One might be tempted to give Johnson a pass since he is a minor candidate who will not be elected president this year. But he is on the ballot and does command some support, albeit it is shrinking, probably because of comments like this one.
We have the smallest Navy since 1916, Pence said at the vice presidential debate
This one again?
It has been a hardy perennial of Republican attacks on the Obama administration for what many GOP critics say is the gutting of the nation's military. Yet putting forth the idea of an impotent navy by comparing it to the fleet of World War I has been debunked many times.
Sure, technically it's true. There are 273 active ships in the US navy today, the lowest number since 1916, when there were 245 ships active. But the ships of today are exponentially so much more powerful as to make the comparison laughable.
Take, for example, the Ohio-class ballistic submarine. These underwater behemoths measure nearly two football fields in length. Each sub carries at least 20 Trident II, D-5 ballistic missiles with a range of more than 4,600 miles. The missiles are each tipped with four or five nuclear warheads that can be individually targeted to different locations hundreds of miles away from each other. The destructive force of these warheads range from seven times more powerful than the bomb that destroyed Hiroshima to 30 times more powerful than that device.
An Ohio-class ballistic submarine could single-handedly obliterate London, Paris, Rome, Madrid, Berlin, Moscow and at least 80 more of Europe's largest cities -- with hours of each other, according to Steven Pifer, an arms control expert at the Brookings Institution.
That's just one ship. The Navy has 14 of them.
Bill Clinton's explanation of the problems with Obamacare doesn't make sense
"But the people getting killed in this deal are the small business people and individuals who make just a little bit too much to get any of these subsidies." -- Bill Clinton on why he thinks Obamacare is a "crazy system."
First of all, companies with 50 employees or less -- that's more than 90% of all small business -- are exempt from the law's requirement that they provide health insurance for their workers. The "Secretary of Explaining Things" doesn't quite explain how companies are getting killed by a law they don't have to comply with.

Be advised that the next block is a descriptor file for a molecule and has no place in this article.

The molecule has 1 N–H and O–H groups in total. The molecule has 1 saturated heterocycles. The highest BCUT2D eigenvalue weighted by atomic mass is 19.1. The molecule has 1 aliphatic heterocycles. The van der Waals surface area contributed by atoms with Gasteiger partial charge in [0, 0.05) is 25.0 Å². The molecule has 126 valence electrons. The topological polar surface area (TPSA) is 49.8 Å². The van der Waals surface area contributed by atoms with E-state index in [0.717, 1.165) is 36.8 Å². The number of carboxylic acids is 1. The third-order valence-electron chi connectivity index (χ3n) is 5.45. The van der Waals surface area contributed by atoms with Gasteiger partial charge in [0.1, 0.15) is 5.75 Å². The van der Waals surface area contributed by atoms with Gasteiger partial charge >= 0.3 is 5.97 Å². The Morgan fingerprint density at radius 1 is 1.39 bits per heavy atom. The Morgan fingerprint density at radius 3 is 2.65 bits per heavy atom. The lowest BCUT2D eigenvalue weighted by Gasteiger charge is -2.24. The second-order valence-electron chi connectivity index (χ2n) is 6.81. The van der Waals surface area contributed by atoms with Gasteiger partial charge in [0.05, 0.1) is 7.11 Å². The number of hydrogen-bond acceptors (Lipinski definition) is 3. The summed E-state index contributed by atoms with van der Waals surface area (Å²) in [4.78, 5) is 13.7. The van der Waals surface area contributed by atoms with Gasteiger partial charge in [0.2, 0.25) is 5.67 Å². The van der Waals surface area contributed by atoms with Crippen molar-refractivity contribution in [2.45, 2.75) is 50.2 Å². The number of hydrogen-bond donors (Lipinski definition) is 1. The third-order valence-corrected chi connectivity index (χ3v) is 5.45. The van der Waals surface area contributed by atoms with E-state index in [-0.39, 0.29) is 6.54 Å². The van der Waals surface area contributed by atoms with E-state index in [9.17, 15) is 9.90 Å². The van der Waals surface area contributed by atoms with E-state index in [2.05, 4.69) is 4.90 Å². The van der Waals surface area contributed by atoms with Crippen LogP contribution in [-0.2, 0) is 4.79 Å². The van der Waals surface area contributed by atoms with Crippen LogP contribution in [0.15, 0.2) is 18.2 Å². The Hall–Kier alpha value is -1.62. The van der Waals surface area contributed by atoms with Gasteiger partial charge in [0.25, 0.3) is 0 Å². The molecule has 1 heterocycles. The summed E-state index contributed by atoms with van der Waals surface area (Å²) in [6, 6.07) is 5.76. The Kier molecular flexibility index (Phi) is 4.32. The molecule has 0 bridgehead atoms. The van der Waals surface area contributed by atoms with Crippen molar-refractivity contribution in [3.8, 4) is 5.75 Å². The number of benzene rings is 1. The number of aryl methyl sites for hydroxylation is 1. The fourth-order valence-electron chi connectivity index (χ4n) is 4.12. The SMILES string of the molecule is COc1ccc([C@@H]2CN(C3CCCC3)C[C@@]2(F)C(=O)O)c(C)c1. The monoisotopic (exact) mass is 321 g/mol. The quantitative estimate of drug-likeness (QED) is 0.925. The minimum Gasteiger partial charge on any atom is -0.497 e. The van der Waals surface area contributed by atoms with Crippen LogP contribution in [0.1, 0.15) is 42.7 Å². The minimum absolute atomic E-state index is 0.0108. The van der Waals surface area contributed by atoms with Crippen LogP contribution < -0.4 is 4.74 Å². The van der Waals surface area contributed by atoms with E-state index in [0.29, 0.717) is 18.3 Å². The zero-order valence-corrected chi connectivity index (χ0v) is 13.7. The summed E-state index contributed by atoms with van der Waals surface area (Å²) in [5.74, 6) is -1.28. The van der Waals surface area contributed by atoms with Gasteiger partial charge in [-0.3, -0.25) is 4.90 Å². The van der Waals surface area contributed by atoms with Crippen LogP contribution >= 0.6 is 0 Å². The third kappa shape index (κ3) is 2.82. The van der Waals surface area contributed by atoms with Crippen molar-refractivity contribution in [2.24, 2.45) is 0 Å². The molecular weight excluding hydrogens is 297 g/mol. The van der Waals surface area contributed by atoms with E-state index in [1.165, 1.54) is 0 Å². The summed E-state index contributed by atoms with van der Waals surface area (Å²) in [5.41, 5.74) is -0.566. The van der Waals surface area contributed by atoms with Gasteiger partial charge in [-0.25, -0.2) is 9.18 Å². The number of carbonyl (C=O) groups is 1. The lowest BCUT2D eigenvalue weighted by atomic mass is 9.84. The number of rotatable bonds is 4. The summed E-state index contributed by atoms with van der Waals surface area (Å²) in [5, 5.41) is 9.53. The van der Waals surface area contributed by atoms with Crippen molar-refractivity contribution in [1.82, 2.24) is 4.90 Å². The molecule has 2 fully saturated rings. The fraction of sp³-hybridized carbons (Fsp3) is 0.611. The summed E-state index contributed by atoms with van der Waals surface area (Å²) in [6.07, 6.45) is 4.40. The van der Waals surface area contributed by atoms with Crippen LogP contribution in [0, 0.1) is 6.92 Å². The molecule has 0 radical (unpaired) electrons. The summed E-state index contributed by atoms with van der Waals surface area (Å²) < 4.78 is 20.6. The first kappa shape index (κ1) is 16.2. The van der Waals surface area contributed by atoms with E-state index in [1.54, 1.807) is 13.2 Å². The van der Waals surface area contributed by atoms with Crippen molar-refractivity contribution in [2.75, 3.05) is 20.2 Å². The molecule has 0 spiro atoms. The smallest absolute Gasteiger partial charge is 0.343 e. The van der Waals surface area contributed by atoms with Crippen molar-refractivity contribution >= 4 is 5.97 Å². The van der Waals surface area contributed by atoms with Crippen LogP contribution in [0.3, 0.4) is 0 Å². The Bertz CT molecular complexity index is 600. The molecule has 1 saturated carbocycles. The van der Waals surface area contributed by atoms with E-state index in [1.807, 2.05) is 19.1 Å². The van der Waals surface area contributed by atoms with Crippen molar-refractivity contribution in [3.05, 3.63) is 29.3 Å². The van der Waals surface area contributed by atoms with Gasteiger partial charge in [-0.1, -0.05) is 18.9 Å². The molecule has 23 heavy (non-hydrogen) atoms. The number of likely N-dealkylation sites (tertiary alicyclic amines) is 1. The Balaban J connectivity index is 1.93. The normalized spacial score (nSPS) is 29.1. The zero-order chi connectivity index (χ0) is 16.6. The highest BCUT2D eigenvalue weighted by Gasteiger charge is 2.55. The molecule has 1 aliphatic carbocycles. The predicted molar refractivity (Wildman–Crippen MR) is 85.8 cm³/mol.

If they already have cut-rate health insurance plans that do not meet the minimum standards set down by the Affordable Care Act, small businesses can keep them until the end of next year -- unless they make "major changes" to them. This provision has caused headaches for some small business. But if the law is so burdensome, why is it that the rate of small businesses dropping their health insurance plans is about the same as it was before the enactment of Obamacare?
As for people who buy insurance, either from the Obamacare exchanges or on their own, but have too high an income to qualify for federal subsidies, they are, indeed, getting hurt. But, using census data, the Commonwealth Fund calculated that group amounts to about 3.2% of all people under the age of 65 who have health insurance. Is 3.2% of the health insurance market enough to label Obamacare a "crazy system"?
Trump says the US Border Patrol is allowing undocumented immigrants to "pour" across the border so they can vote
This just sounds like Trump heard what he wanted to hear.
Here is the exchange that took place Friday morning at a roundtable on border security between Trump and Art Del Cueto, vice president of the National Border Patrol Council, the union representing agents. The subject was why undocumented immigrants had been allowed to cross the border.
Del Cueto: "I spoke to several agents in my sector who are in charge of processing. And the problem that we're seeing reflected through us as a voice is that some of these individuals that we've apprehended with criminal records, they're not, they're checking their records, they see that they have criminal records, but they're setting them aside because at this point they are saying immigration is so tied up with trying to get the people who are on the waiting list to hurry up and get them their immigration status corrected."
Del Cueto: "So they can go ahead and vote before the election."
Trump evidently saw an opening. "They're letting people pour into the country so they can go and vote," he said.
Well, not quite.
First of all, what Del Cueto seems to be saying is that manpower from the border patrol was being directed from checking criminal records of undocumented immigrants to helping to process the citizenship applications of legal immigrants in time to allow them to vote. Secondly, Trump's claim that immigrants are pouring across the border "to vote" is just not true.
The Department of Homeland Security has acknowledged that there has been a surge of applications -- as there often is in the months leading up to a presidential election -- from immigrants who want to cast their ballots.
However, a spokeswoman for Jeh Johnson, secretary of Homeland Security, noted that immigrants have to prove they have lived in the US for five years as permanent legal residents before they are allowed to vote. That would make it kind of hard for undocumented immigrants to cross the border in order to cast ballots for -- or against -- Trump.
Kaine overstates the negative things Trump and Pence have said about Mexican immigrants
"These guys say all Mexicans are bad," Kaine, criticizing Trump and Pence at the vice presidential debate.
From the proposal to build the wall on America's southern border to the statement that many illegal immigrants are rapists, Trump has not been kind to Mexicans.
When he first announced his campaign for the presidency last year, he did say, "When Mexico sends its people, they're not sending their best ... They're sending people that have lots of problems, and they're bringing those problems with us. They're bringing drugs. They're bringing crime. They're rapists." But he did add this, almost as an afterthought, "And some, I assume, are good people."
When Trump visited Mexico in August, he said Mexican-Americans are "just beyond reproach. Spectacular, spectacular hard-working people. I have such great respect for them and their strong values of family, faith and community."
Kaine's statement is just plain wrong since it is way too all-encompassing.